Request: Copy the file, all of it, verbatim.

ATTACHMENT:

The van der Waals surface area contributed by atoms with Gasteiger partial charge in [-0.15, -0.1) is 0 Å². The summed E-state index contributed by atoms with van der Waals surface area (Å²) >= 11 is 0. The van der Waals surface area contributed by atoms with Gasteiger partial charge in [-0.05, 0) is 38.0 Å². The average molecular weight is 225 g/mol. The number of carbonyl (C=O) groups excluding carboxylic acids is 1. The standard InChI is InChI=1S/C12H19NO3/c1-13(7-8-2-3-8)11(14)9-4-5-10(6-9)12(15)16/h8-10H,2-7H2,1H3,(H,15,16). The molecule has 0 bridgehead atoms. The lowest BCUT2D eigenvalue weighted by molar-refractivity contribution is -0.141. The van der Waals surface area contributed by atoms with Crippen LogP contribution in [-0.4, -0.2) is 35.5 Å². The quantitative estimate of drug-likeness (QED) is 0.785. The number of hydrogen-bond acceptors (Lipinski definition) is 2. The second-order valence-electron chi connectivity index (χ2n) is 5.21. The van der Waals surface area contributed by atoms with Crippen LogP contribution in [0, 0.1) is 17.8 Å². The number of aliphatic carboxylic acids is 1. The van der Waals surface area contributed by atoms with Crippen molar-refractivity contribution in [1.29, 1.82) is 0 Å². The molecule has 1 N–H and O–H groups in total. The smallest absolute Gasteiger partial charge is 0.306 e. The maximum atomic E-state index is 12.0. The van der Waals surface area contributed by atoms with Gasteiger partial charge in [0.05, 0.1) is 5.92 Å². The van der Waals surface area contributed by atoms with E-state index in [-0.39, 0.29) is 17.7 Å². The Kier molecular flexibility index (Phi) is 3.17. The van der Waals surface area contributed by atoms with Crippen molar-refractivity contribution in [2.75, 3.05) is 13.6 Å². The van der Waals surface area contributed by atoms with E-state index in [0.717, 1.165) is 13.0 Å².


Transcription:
The van der Waals surface area contributed by atoms with Gasteiger partial charge in [-0.15, -0.1) is 0 Å². The summed E-state index contributed by atoms with van der Waals surface area (Å²) >= 11 is 0. The van der Waals surface area contributed by atoms with Gasteiger partial charge in [-0.05, 0) is 38.0 Å². The average molecular weight is 225 g/mol. The number of carbonyl (C=O) groups excluding carboxylic acids is 1. The standard InChI is InChI=1S/C12H19NO3/c1-13(7-8-2-3-8)11(14)9-4-5-10(6-9)12(15)16/h8-10H,2-7H2,1H3,(H,15,16). The molecule has 0 bridgehead atoms. The lowest BCUT2D eigenvalue weighted by molar-refractivity contribution is -0.141. The van der Waals surface area contributed by atoms with Crippen LogP contribution in [-0.4, -0.2) is 35.5 Å². The quantitative estimate of drug-likeness (QED) is 0.785. The number of hydrogen-bond acceptors (Lipinski definition) is 2. The second-order valence-electron chi connectivity index (χ2n) is 5.21. The van der Waals surface area contributed by atoms with Crippen LogP contribution in [0, 0.1) is 17.8 Å². The number of aliphatic carboxylic acids is 1. The van der Waals surface area contributed by atoms with Crippen molar-refractivity contribution in [1.29, 1.82) is 0 Å². The molecule has 1 N–H and O–H groups in total. The smallest absolute Gasteiger partial charge is 0.306 e. The maximum atomic E-state index is 12.0. The van der Waals surface area contributed by atoms with Gasteiger partial charge in [0.05, 0.1) is 5.92 Å². The van der Waals surface area contributed by atoms with E-state index in [-0.39, 0.29) is 17.7 Å². The Kier molecular flexibility index (Phi) is 3.17. The van der Waals surface area contributed by atoms with Crippen molar-refractivity contribution in [2.75, 3.05) is 13.6 Å². The van der Waals surface area contributed by atoms with E-state index in [0.717, 1.165) is 13.0 Å².